It is completely different when I am at home - where I have access to relatively good broadband - you can rip your CDs (I did for years), but then I wonder about the quality of the recording and the file I have access to. Today I look on Tidal and Qobuz to see what the highest res reproduction is I can access as part of my subscription and if it is only 16-44 then I also look on HD Tracks. Overnight I downloaded 6 albums in DSD64 and are playing them via Roon and my Auralic streamer today. Obviously I will need to make a downsampled copy for my iTunes library if I want to take the music with me - this only take moments these days.
Great comment – can I just dig into one area “when masters are the same” - I had understood that mass market CDs are almost always distributed in a 16bit 44 kHz format.
Some remastered or new recordings are issued with larger bit depth and higher sample rates. For example: Apple Digital Masters on iTunes, QuBuz HiRes Audio and of course HDTracks all come in formats with at least 24 bit 96 kHz - my expectation is that the master and the distributed format are at least matched - possibly even the distributed format is downsampled. I just downloaded 6 albums I already owned at far lower resolution in DSD64 or DSD128 from HDTracks and they sound great.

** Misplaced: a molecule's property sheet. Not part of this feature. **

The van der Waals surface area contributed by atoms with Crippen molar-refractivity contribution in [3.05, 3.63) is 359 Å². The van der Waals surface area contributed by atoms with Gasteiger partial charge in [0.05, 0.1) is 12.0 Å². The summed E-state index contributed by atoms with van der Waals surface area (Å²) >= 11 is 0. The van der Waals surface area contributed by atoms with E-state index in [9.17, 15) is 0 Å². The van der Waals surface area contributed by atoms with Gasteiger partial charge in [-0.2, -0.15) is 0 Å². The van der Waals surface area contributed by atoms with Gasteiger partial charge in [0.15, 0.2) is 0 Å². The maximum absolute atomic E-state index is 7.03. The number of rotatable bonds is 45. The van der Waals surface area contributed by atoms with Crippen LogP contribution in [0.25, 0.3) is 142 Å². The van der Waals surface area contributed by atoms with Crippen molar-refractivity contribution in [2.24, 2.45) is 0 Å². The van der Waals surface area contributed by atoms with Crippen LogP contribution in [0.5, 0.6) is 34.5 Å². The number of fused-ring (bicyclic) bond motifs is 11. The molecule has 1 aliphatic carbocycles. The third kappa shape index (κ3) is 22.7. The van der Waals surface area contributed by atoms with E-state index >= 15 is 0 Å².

Now to my question – when you Rip CDs to you oversample or sample at the native format and upsample later? AND out of interest what CD transport do you use?